A tribute to the form by Gert and Rasmus Wingårdh
Gert Wingårdh is one of Sweden's most acclaimed architects. He has extensive experience and is well respected within his field. Presently, he collaborates with his son, Rasmus Wingårdh, with a background in the fashion industry. Together, under the name Wingårdh & Wingårdh, they now leave their mark on the Lamino chair, by emphasizing what is already there.
Gert and Rasmus come from two different backgrounds, architecture and fashion. Now, they converge in the world of furniture. Rasmus shares his perspective on integrating different design domains, learning from each other, and leveraging knowledge and experiences across boundaries:
"I have always advocated the integration of different design realms. I believe all fields can benefit from new ideas. Fashion is very fast-paced and ever-changing, sometimes even a bit too fast. The furniture industry can at times be a bit slow and could benefit from more focus on collections. I think the possibilities are endless. By capitalizing on each other's expertise and collaborating across boundaries, we can only grow and evolve."
"A designer's task is to push for development, and to achieve that, influences from all directions are necessary. I believe that the more we can collaborate and learn from each other's experiences, the better it gets. We're facing significant challenges ahead, and we all need to step up and meet them with open minds and a willingness to innovatively improve things," says Gert.
Harmony between function and form
Lamino is a beloved design classic that has captured people's hearts for decades. It was created in 1956 by the designer Yngve Ekström for Swedese. Yngve successfully merged comfort and aesthetics in an outstanding manner, contributing to the chair's enduring popularity and its status as a timeless favorite.
"Lamino is an incredibly comfortable chair that has achieved great success through its fundamental design precisely because it embodies a perfect harmony between function and form. As an architect, it's these kinds of aspects that I appreciate," says Gert.
Rasmus agrees: "In a way, our interpretation of Lamino is a tribute to exactly what we value in it. The shape of the seat and the form of the leg structure - in everything we've done, the focus has been on highlighting these elements."
"What I truly respect about Swedese is their craftsmanship and all the fantastic collaborators we've had the pleasure of working with throughout the project. For us, the project was about showcasing craftsmanship as much as possible, and not about implementing our own design philosophy. To be asked to leave our mark on a beloved and iconic chair like the Lamino is a great honor, and I hope we have done it justice. Design can be copied or discarded, but refining it is a rare opportunity."
"Rasmus thinks that I'm a maximalist and he's a minimalist. From that, the idea of duality emerged, and it was important that it influenced the design and the final product. Working conceptually from start to finish clarifies one's idea. It's a challenge in itself," says Gert.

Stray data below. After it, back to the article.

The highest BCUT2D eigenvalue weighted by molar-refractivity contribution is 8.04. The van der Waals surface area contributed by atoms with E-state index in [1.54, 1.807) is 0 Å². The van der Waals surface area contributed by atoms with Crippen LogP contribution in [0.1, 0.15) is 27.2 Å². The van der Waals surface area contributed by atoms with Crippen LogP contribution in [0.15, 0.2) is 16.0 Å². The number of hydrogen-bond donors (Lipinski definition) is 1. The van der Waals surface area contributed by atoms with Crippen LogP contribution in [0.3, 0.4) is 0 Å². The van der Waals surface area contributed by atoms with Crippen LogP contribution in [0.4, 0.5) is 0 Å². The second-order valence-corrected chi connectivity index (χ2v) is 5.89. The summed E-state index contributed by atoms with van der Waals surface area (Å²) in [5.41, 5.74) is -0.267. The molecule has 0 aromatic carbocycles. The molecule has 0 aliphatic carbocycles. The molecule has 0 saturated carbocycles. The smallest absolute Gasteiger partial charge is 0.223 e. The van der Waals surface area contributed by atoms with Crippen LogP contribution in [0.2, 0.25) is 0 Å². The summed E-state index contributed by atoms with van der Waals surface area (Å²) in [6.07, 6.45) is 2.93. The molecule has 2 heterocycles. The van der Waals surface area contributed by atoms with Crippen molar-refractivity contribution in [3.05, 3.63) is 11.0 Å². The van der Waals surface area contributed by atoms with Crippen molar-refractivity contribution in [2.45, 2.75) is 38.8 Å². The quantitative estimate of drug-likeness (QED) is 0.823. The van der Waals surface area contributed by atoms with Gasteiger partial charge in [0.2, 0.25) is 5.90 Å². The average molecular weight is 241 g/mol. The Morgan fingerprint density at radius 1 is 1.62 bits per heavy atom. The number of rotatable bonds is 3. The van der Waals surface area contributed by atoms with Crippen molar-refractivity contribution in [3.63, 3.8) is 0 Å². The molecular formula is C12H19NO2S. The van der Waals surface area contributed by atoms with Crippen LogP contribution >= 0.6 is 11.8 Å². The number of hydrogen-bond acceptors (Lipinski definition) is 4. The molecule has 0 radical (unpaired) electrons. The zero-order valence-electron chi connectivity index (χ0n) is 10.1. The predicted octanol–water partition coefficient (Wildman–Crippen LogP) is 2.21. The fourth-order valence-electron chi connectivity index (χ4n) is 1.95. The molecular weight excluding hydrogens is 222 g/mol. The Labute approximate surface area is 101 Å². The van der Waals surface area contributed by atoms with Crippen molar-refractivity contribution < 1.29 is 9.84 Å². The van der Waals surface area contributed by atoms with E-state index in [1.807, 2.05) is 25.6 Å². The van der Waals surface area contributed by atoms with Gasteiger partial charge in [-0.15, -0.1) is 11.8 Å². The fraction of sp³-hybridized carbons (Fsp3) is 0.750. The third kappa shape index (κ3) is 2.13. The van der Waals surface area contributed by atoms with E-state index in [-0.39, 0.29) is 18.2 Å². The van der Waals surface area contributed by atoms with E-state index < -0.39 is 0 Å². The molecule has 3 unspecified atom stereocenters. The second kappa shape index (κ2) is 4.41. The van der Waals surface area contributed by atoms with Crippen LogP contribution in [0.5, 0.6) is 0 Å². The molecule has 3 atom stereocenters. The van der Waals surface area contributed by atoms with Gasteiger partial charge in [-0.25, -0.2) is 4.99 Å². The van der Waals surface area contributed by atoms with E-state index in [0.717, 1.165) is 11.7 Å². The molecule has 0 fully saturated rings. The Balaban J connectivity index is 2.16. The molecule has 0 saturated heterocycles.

"The concept of duality arose during the process and represents two distinct design ideas forced to intersect. I believe that because we're father and son, there's a transparency in how we view each other's designs - in both directions - which might be difficult to achieve if we were two unrelated designers. Plus, he's the senior, so in the end, he gets to decide, haha," says Rasmus.
The encounter of father and son
"After 25 years in the fashion industry, it feels exciting and necessary for me to evolve in new areas. Throughout my time in the fashion industry, I've established brands, revitalized existing ones, and designed a variety of products for others. Now, I want to do this alongside my dad and see what I can learn from him, as well as explore what we can achieve together," says Rasmus.
"As a father, I am of course proud to work alongside my son. My role as an architect is and will always be my primary focus, and in this case, it gives me a unique position to act as the creative director for Wingårdh & Wingårdh. I can paint with broad strokes, and Rasmus can refine the details. It's a perfect match."
"It's inevitable when two designers come together that conflicts arise. However, it's also in those moments that you're forced to test your ideas against the toughest criticism. Sometimes, this leads to a return to the drawing board, refining, and perfecting things to make them even better. In the end, all design is a sum of compromises. But by staying humble throughout the process and not letting your ego dictate, I believe we've managed to find a good and functional way of working. There will always be things you wish you could have done differently," says Rasmus.
"I say what I like, and then Rasmus gets to do it, haha. We bounce ideas back and forth a lot. Our role is to push things forward and try to maximize the potential in our design and even in ourselves. In that, we've found a good balance. Compromises are always a factor in our industry, but the challenge lies in determining what we're willing to compromise on and what we absolutely can't imagine giving up," says Gert.